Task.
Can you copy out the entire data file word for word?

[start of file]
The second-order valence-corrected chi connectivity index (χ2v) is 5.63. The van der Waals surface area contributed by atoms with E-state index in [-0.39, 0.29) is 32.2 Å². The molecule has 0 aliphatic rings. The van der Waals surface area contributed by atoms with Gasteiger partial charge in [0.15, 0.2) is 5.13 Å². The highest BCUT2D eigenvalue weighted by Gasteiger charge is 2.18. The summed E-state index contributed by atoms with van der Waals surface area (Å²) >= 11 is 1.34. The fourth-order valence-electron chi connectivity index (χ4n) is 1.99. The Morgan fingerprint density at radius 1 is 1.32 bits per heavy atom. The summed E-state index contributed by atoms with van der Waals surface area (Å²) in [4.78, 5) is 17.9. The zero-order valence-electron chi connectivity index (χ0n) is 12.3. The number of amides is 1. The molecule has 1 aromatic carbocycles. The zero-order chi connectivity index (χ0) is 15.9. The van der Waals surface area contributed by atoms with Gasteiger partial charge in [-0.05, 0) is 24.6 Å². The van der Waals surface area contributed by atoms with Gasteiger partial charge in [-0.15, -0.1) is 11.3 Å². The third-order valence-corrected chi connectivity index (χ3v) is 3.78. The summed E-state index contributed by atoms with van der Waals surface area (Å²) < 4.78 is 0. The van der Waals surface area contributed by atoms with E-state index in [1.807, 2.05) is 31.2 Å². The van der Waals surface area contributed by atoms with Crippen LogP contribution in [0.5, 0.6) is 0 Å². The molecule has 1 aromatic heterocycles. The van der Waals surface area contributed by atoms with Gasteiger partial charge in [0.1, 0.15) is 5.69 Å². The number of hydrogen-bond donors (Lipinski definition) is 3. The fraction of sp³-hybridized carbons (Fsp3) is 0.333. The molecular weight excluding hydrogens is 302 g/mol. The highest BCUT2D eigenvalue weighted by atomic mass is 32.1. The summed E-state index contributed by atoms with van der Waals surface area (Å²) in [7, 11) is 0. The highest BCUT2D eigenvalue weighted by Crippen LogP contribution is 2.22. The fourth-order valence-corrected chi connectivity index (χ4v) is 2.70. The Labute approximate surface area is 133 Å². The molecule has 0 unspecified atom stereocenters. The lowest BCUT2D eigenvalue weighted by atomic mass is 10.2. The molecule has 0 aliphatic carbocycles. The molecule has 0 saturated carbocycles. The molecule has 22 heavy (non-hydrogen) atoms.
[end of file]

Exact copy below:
The second-order valence-corrected chi connectivity index (χ2v) is 5.63. The van der Waals surface area contributed by atoms with E-state index in [-0.39, 0.29) is 32.2 Å². The molecule has 0 aliphatic rings. The van der Waals surface area contributed by atoms with Gasteiger partial charge in [0.15, 0.2) is 5.13 Å². The highest BCUT2D eigenvalue weighted by Gasteiger charge is 2.18. The summed E-state index contributed by atoms with van der Waals surface area (Å²) >= 11 is 1.34. The fourth-order valence-electron chi connectivity index (χ4n) is 1.99. The Morgan fingerprint density at radius 1 is 1.32 bits per heavy atom. The summed E-state index contributed by atoms with van der Waals surface area (Å²) in [4.78, 5) is 17.9. The zero-order valence-electron chi connectivity index (χ0n) is 12.3. The number of amides is 1. The molecule has 1 aromatic carbocycles. The zero-order chi connectivity index (χ0) is 15.9. The van der Waals surface area contributed by atoms with Gasteiger partial charge in [-0.05, 0) is 24.6 Å². The van der Waals surface area contributed by atoms with Gasteiger partial charge in [-0.15, -0.1) is 11.3 Å². The third-order valence-corrected chi connectivity index (χ3v) is 3.78. The summed E-state index contributed by atoms with van der Waals surface area (Å²) < 4.78 is 0. The van der Waals surface area contributed by atoms with E-state index in [1.807, 2.05) is 31.2 Å². The van der Waals surface area contributed by atoms with Crippen LogP contribution in [0.5, 0.6) is 0 Å². The molecule has 1 aromatic heterocycles. The van der Waals surface area contributed by atoms with Gasteiger partial charge in [0.1, 0.15) is 5.69 Å². The number of hydrogen-bond donors (Lipinski definition) is 3. The fraction of sp³-hybridized carbons (Fsp3) is 0.333. The molecular weight excluding hydrogens is 302 g/mol. The highest BCUT2D eigenvalue weighted by atomic mass is 32.1. The summed E-state index contributed by atoms with van der Waals surface area (Å²) in [7, 11) is 0. The highest BCUT2D eigenvalue weighted by Crippen LogP contribution is 2.22. The fourth-order valence-corrected chi connectivity index (χ4v) is 2.70. The Labute approximate surface area is 133 Å². The molecule has 0 unspecified atom stereocenters. The lowest BCUT2D eigenvalue weighted by atomic mass is 10.2. The molecule has 0 aliphatic carbocycles. The molecule has 0 saturated carbocycles. The molecule has 22 heavy (non-hydrogen) atoms.